Saturday 17 March 2018

Guinea-Bissau opposition rejects president's crisis talks plan

Guinea-Bissau opposition rejects president's crisis talks plan
(AFP 12/14/17)

Guinea-Bissau President Jose Mario Vaz has proposed fresh talks on the country's grinding political crisis days before the issue was to be raised at a regional summit, but opposition parties have rejected the plan, both sides revealed on Wednesday.

The tiny west African state has been in the grip of a power struggle since August 2015, when the president sacked then prime minister Domingos Simoes Pereira, leader of the African Party for the Independence of Guinea and Cape Verde (PAIGC).

Talks mediated by Guinean President Alpha Conde in October 2016 had envisaged naming a new prime minister and assembling a unity government including PAIGC lawmakers.

A new prime minister, Umaro Sissoco Embalo, was sworn in last December but the majority of the PAIGC rejected him, accusing Vaz of breaching an agreement calling for a consensual choice of prime minister.

In a presidential note dated December 11, Vaz invited the signatories to the Conakry accord to meet and "together analyse" a way forward.

"In the process of implementing the Conakry accord, it is my responsibility as head of state to invite two members of each signatory party to analyse the application of the agreement," Vaz said in the note.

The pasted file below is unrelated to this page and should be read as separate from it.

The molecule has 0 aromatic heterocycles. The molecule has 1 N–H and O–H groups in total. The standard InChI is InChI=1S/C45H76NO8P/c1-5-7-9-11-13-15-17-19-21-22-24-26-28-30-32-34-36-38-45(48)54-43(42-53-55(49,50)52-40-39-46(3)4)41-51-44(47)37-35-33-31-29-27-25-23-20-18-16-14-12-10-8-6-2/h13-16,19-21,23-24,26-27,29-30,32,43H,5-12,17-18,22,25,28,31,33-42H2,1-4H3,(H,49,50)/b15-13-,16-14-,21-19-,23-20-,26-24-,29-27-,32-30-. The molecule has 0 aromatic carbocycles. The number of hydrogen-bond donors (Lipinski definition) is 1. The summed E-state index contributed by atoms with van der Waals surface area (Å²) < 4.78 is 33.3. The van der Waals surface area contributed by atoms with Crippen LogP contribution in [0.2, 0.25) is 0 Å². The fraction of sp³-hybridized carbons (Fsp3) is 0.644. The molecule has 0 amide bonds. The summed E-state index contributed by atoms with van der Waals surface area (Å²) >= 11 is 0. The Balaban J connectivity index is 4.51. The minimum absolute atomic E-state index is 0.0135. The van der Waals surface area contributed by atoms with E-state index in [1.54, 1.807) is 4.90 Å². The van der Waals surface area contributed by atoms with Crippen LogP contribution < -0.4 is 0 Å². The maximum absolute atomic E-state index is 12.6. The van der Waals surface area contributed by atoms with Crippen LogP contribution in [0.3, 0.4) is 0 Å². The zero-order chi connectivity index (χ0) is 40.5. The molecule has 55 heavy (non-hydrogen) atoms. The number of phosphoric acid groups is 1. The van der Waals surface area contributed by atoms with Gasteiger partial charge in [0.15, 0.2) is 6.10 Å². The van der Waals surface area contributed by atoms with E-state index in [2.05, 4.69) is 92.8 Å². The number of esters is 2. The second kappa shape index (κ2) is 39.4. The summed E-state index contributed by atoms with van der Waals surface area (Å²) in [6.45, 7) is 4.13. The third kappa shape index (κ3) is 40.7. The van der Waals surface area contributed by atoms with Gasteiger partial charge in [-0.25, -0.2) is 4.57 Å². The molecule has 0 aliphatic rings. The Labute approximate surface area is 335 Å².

The would include PAIGC, as well as representatives from other political parties, civil society and the international community.

But PAIGC and its allies, including the Union for Change (UM) and the Party for Democratic Convergence (PCD) declined the invitation, asking the president to provide details about what was on the proposed meeting's agenda, a PAIGC statement said.

The ongoing crisis is to be addressed at a summit for leaders of the Economic Community of West African States (ECOWAS) in Abuja on Saturday.

With the backing of Conde and Togolese President Faure Gnassingbe, the Conakry signatories are expected to meet, a source close to ECOWAS said.

Guinea-Bissau has been plagued by military coups and instability since its independence from Portugal in 1974.

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